Dorothea jumped and waited for air to leave her lungs and her grief to end. At the last moment, Waseria looked up at the sea’s surface and saw the girl drowning. The goddess took pity on the poor girl and gave her fish lungs, releasing her from the darkness of the soul. But Dorothea could no longer return to land, nor was she a creature of the depths, so Waseria called a giant turtle Trygvis and on his back, Dorothea roams the sea to this day, seeing wonders only gods and fish would see.
The Sleeping sea
Once upon a time there was a poor fisherman that sailed in his dingy every day to bring his three daughters food from the sea. His daughters he loved more than anyone in the world and they gave him such joy, for he was old and withered and they were young and beautiful and loved him back just as much. And so, by climbing into his boat every morn, he prayed to Waseria to be kind in the seas and Magyla to not take his soul away so he could care for his daughters.
But the sea was restless all the time, waves and storms raging relentlessly and the fisherman return with naught in his nets every evening, for the storms would tear everything apart. And so, one by one, his three beautiful daughters succumbed to hunger. While burying his last daughter, the old fisherman wept in grief and proclaimed to Magyla, the goddess of death, who so willingly took his daughters’ souls, that she could have his soul too if she would punish Waseria for her cruel and capricious nature that caused his family to pass through the veil. Magyla heard his plea and answered. She told him to go to the place where mountains meet the sea and demand justice from Waseria and all the way he would have Magyla’s protection. She also gave him an old oakwood spoon, as a symbol of hunger, to give to Waseria as tribute and as a reminder of what she caused. If she will hear him, the old fisherman will join his daughters, but if not, Magyla would make him suffer for eternity, drowning him in the very sea he so loathed over and over.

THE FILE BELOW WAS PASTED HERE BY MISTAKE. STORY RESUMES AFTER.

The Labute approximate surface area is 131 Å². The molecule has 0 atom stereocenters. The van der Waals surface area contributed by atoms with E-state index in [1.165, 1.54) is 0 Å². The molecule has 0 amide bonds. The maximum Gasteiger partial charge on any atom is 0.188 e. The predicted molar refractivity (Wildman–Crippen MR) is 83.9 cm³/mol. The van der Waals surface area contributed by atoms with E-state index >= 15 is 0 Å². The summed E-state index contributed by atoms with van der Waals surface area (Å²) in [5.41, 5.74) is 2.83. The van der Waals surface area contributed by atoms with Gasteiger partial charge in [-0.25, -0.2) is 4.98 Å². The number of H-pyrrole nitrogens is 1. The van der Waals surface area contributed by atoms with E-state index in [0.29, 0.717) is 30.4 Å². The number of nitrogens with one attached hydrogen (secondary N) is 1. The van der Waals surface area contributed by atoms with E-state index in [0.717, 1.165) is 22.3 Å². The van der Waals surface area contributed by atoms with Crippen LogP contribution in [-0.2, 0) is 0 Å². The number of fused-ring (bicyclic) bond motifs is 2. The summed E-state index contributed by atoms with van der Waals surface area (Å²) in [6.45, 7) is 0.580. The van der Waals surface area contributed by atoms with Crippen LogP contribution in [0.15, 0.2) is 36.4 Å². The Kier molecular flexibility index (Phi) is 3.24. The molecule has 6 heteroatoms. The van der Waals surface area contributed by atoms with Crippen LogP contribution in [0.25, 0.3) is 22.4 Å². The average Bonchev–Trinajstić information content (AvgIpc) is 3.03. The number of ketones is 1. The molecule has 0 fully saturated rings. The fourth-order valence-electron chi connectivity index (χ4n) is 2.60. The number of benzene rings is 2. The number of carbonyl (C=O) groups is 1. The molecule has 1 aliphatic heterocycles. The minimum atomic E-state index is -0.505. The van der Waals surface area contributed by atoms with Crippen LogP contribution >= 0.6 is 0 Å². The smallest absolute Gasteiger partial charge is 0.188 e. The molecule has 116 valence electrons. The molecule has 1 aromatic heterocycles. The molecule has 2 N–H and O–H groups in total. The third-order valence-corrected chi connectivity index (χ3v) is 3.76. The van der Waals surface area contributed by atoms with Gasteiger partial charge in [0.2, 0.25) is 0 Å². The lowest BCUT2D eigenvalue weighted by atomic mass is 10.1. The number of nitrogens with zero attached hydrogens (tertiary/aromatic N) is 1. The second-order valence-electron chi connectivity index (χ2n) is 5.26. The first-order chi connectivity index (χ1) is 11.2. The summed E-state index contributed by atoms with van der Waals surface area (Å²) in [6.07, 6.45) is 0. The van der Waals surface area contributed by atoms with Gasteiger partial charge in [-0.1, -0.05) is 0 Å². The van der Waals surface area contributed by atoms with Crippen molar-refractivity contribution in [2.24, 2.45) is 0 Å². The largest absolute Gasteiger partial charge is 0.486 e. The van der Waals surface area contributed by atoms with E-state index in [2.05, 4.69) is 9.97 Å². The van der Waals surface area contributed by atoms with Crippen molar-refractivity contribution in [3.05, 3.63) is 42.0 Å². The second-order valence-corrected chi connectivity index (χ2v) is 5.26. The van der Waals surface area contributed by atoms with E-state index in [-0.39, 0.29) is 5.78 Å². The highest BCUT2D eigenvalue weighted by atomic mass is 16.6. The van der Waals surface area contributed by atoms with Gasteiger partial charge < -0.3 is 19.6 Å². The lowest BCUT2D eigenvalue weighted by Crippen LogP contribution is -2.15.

Keeping the oakwood spoon close to his heart, the fisherman set out towards the mountains, climbing up and up for seven days and seven nights, hunger in his belly, but determination in his soul, or maybe protection of the deadly goddess, carrying him further until finally he reached the cliff where he could see the raging sea at his feet and saw a maiden looking out into the dark stormy waters. She was young, her hair so long it touched the ground, her figure slender, her skin pale and greenish, her dress white and tattered. The fisherman screamed at the maiden’s back, demanding answers why she wouldn’t calm the sea and let him fish. Had she no heart of her own?
Waseria turned and the fisherman could see her dark green eyes filled with anger, her face sharp and otherworldly. She approached him, her hair dancing in the wind, asking what made him different and who was he to come here and ask her to murder her own creation, the fish in the sea, so that some petty old man could live. What was he worth to her, the all-powerful goddess of the sea? The fisherman said nothing, simply took the oakwood spoon from his bosom and handed it to the sea maiden.
“Does my suffering bring you no sorrow?” he asked simply, giving her the poor-looking wooden spoon.
The look of crumbling old things, the spoon and the old man, gave pause to the goddess and she reached out towards the wood. But as soon as she touched it, her skin hardened, her eyes became motionless and she fell to the ground, a wooden figurine in the size of a lass.
The sea rumbled for the last time, the waves grew even higher, reaching for their fallen mistress. The cliff was swallowed by enormous waves, washing away the old man and the wooden statue of the goddess. And they both slept in the depths, one would never wake up, the other waiting her chance.